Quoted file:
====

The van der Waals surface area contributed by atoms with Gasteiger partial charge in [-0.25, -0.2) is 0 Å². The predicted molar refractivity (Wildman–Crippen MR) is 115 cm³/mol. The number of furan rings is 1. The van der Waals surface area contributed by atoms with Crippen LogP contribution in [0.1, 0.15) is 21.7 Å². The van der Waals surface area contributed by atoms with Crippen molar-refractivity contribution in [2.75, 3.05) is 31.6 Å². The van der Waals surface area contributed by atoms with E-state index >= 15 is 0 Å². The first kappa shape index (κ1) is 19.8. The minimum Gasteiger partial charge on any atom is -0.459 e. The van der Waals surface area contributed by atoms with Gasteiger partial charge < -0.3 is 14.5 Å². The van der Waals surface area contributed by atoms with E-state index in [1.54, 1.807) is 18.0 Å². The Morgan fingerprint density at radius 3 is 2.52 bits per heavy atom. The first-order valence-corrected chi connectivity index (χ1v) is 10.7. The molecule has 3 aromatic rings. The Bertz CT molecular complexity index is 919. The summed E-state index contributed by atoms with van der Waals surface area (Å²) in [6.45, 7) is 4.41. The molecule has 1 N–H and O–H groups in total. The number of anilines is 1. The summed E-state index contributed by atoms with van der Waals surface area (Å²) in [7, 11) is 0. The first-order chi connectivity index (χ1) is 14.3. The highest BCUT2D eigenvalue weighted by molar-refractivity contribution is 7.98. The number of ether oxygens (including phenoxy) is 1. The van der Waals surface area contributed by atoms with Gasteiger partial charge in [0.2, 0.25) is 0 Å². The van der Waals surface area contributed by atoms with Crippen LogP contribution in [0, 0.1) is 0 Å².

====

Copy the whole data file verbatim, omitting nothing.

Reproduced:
The van der Waals surface area contributed by atoms with Gasteiger partial charge in [-0.25, -0.2) is 0 Å². The predicted molar refractivity (Wildman–Crippen MR) is 115 cm³/mol. The number of furan rings is 1. The van der Waals surface area contributed by atoms with Crippen LogP contribution in [0.1, 0.15) is 21.7 Å². The van der Waals surface area contributed by atoms with Crippen molar-refractivity contribution in [2.75, 3.05) is 31.6 Å². The van der Waals surface area contributed by atoms with E-state index >= 15 is 0 Å². The first kappa shape index (κ1) is 19.8. The minimum Gasteiger partial charge on any atom is -0.459 e. The van der Waals surface area contributed by atoms with Gasteiger partial charge < -0.3 is 14.5 Å². The van der Waals surface area contributed by atoms with E-state index in [1.54, 1.807) is 18.0 Å². The Morgan fingerprint density at radius 3 is 2.52 bits per heavy atom. The first-order valence-corrected chi connectivity index (χ1v) is 10.7. The molecule has 3 aromatic rings. The Bertz CT molecular complexity index is 919. The summed E-state index contributed by atoms with van der Waals surface area (Å²) in [6.45, 7) is 4.41. The molecule has 1 N–H and O–H groups in total. The number of anilines is 1. The summed E-state index contributed by atoms with van der Waals surface area (Å²) in [7, 11) is 0. The first-order chi connectivity index (χ1) is 14.3. The highest BCUT2D eigenvalue weighted by molar-refractivity contribution is 7.98. The number of ether oxygens (including phenoxy) is 1. The van der Waals surface area contributed by atoms with Gasteiger partial charge in [0.2, 0.25) is 0 Å². The van der Waals surface area contributed by atoms with Crippen LogP contribution in [0, 0.1) is 0 Å².